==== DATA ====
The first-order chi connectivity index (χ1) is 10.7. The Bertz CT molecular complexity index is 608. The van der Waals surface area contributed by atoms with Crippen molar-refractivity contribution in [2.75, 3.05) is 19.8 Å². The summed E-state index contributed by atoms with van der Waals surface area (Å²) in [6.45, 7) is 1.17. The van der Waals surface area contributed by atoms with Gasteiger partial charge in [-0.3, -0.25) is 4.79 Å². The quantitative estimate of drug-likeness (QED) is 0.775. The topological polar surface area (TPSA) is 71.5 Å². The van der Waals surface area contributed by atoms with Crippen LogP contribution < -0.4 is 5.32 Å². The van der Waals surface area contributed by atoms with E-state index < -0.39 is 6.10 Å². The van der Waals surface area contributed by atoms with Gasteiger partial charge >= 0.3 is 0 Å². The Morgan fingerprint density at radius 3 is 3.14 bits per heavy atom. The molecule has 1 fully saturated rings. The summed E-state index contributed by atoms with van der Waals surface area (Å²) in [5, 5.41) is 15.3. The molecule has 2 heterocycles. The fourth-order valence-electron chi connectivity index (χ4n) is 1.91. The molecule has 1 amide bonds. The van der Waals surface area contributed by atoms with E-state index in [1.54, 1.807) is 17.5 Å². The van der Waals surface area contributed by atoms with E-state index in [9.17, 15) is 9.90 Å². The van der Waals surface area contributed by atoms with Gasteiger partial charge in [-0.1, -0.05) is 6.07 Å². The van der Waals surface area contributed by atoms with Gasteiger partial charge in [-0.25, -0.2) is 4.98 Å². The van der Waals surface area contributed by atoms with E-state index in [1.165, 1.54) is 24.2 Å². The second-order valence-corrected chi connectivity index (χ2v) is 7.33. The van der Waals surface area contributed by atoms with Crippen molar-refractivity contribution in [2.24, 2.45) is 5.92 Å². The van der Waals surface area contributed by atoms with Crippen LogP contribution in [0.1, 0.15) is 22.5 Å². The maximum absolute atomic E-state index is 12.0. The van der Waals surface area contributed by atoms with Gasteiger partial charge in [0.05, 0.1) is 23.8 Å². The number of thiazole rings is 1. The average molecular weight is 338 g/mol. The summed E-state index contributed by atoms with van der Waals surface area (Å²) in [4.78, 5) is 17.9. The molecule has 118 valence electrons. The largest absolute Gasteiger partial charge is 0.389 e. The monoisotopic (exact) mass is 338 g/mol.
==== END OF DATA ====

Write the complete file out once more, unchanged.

The first-order chi connectivity index (χ1) is 10.7. The Bertz CT molecular complexity index is 608. The van der Waals surface area contributed by atoms with Crippen molar-refractivity contribution in [2.75, 3.05) is 19.8 Å². The summed E-state index contributed by atoms with van der Waals surface area (Å²) in [6.45, 7) is 1.17. The van der Waals surface area contributed by atoms with Gasteiger partial charge in [-0.3, -0.25) is 4.79 Å². The quantitative estimate of drug-likeness (QED) is 0.775. The topological polar surface area (TPSA) is 71.5 Å². The van der Waals surface area contributed by atoms with Crippen LogP contribution < -0.4 is 5.32 Å². The van der Waals surface area contributed by atoms with E-state index < -0.39 is 6.10 Å². The van der Waals surface area contributed by atoms with Gasteiger partial charge >= 0.3 is 0 Å². The Morgan fingerprint density at radius 3 is 3.14 bits per heavy atom. The molecule has 1 fully saturated rings. The summed E-state index contributed by atoms with van der Waals surface area (Å²) in [5, 5.41) is 15.3. The molecule has 2 heterocycles. The fourth-order valence-electron chi connectivity index (χ4n) is 1.91. The molecule has 1 amide bonds. The van der Waals surface area contributed by atoms with E-state index in [1.54, 1.807) is 17.5 Å². The van der Waals surface area contributed by atoms with E-state index in [9.17, 15) is 9.90 Å². The van der Waals surface area contributed by atoms with Gasteiger partial charge in [-0.1, -0.05) is 6.07 Å². The van der Waals surface area contributed by atoms with Gasteiger partial charge in [-0.25, -0.2) is 4.98 Å². The van der Waals surface area contributed by atoms with E-state index in [1.165, 1.54) is 24.2 Å². The second-order valence-corrected chi connectivity index (χ2v) is 7.33. The van der Waals surface area contributed by atoms with Crippen molar-refractivity contribution in [2.24, 2.45) is 5.92 Å². The van der Waals surface area contributed by atoms with Crippen LogP contribution in [0.1, 0.15) is 22.5 Å². The maximum absolute atomic E-state index is 12.0. The van der Waals surface area contributed by atoms with Gasteiger partial charge in [0.05, 0.1) is 23.8 Å². The number of thiazole rings is 1. The average molecular weight is 338 g/mol. The summed E-state index contributed by atoms with van der Waals surface area (Å²) in [4.78, 5) is 17.9. The molecule has 118 valence electrons. The largest absolute Gasteiger partial charge is 0.389 e. The monoisotopic (exact) mass is 338 g/mol.